David Adjaye Wins Royal Gold Medal


Renowned architect Sir David Adjaye OBE has been named the 2021 recipient of the Royal Gold Medal, an award given by the Royal Institute of British Architects and approved by Her Majesty The Queen.

The award “is given to a person or group of people who have had a significant influence ‘either directly or indirectly on the advancement of architecture.’”

“It’s incredibly humbling and a great honor to have my peers recognize the work I have developed with my team and its contribution to the field over the past 25 years,” Adjaye said. “Architecture, for me, has always been about the creation of beauty to edify all peoples around the world equally and to contribute to the evolution of the craft. The social impact of this discipline has been and will continue to be the guiding force in the experimentation that informs my practice. A heartfelt and sincere moment of gratitude and thanks to all the people who supported the journey to get to this moment.”

About Adjaye

Adjaye’s work spans more than 25 years and he his projects range from private houses, exhibitions and furniture design, through to major cultural buildings and city masterplans.

His career has also always combined practice with teaching in schools of architecture in both the United Kingdom and the United States, including at Harvard and Princeton.

 As a student, he won the 1990 RIBA Bronze Medal. He was knighted in the 2017 New Year Honors for services to architecture, following an OBE in 2007.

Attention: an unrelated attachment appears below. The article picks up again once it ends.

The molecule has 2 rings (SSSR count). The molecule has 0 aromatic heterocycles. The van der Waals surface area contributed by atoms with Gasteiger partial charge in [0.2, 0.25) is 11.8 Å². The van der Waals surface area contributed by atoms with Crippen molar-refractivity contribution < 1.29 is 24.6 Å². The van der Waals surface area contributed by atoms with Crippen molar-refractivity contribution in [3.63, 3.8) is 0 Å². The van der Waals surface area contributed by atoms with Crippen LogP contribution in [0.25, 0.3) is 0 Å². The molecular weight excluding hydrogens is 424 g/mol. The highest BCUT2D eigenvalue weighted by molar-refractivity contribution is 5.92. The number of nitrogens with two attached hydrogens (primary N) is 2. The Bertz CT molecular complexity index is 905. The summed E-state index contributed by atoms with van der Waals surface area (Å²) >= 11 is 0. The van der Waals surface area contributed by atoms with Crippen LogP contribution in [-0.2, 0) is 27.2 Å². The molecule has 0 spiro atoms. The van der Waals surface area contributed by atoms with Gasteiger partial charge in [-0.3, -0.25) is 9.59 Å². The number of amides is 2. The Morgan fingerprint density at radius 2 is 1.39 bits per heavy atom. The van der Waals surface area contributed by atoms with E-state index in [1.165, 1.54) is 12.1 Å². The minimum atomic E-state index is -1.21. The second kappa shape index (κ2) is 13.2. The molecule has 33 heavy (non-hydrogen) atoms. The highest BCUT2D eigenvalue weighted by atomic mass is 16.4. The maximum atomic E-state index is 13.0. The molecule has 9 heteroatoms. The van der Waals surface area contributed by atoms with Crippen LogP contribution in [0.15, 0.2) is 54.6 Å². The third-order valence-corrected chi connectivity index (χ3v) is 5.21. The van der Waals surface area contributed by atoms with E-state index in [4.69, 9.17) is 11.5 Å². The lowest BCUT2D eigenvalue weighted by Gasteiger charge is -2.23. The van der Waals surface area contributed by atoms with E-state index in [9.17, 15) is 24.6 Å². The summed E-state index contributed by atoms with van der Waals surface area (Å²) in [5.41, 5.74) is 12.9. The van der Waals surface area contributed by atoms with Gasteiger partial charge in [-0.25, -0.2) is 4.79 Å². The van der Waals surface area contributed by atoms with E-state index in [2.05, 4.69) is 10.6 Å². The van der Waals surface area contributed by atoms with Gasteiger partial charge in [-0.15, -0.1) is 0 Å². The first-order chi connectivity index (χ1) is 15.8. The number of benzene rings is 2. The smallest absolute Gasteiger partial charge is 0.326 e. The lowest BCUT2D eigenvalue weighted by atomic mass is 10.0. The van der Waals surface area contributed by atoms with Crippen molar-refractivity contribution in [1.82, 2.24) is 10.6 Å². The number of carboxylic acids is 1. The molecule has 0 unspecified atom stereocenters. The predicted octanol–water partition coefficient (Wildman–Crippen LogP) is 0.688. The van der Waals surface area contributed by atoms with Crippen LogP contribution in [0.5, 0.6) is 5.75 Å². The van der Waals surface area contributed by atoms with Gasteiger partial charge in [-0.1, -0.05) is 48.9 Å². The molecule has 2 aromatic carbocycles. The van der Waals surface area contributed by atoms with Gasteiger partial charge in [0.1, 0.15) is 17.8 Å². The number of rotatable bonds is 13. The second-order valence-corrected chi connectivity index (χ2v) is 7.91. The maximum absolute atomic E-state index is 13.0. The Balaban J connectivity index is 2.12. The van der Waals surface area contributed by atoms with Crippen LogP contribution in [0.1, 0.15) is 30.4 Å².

In 2006 the Idea Store Whitechapel was shortlisted for the RIBA Stirling Prize. Adjaye has also won RIBA International Awards for the Museum of Contemporary Art, Denver (2008) and the Francis Gregory Library and William. O Lockridge/Bellevue Library in Washington, D.C. (both 2013).

His practice, Adjaye Associates, was founded in 2000 and today has studios in Accra, London and New York, with projects across the world.

The practice is most well-known for the Smithsonian National Museum of African American History and Culture, in Washington, D.C. (2016). Other completed projects include Ruby City, an art centre in San Antonio, Texas (2019); the Alara Concept Store in Lagos (2016); the Sugar Hill Mixed Use Development (housing, museum, community facilities and offices) in Harlem, New York (2015); the Aishti Foundation, a mixed use retail and arts center in Beirut, Lebanon (2015); the Moscow School of Management Skolkovo in Russia (2010); the Nobel Peace Centre in Oslo, Norway (2005); Rivington Place arts center in Hackney, London (2007); and the Idea Stores – two community libraries in London (2004, 2005).

Current projects include a new home for The Studio Museum in Harlem, New York, in collaboration with Cooper Robertson; 130 William, a high-rise residential tower in New York’s financial district; the International Finance Corporation in Dakar, Senegal; the Princeton University Art Museum in Princeton, New Jersey, in collaboration with Cooper Robertson; the George Street Sydney Plaza in Sydney, Australia; The Abrahamic Family House, an interfaith complex in Abu Dhabi; Winter Park Library and Events Center in Winter Park, Florida; the U.K. Holocaust Memorial and Learning Centre, London led by Adjaye Associates, with Ron Arad Architects as Memorial Architect, and Gustafson Porter + Bowman as Landscape Architect; the Royal Benin Museum in Benin City, Nigeria; the National Cathedral of Ghana in Accra; and the Thabo Mbeki Presidential Library in Johannesburg, South Africa.


Tagged categories: Architects; Architecture; Asia Pacific; Awards and honors; EMEA (Europe, Middle East and Africa); Good Technical Practice; Latin America; North America; Royal Institute of British Architects (RIBA); Z-Continents

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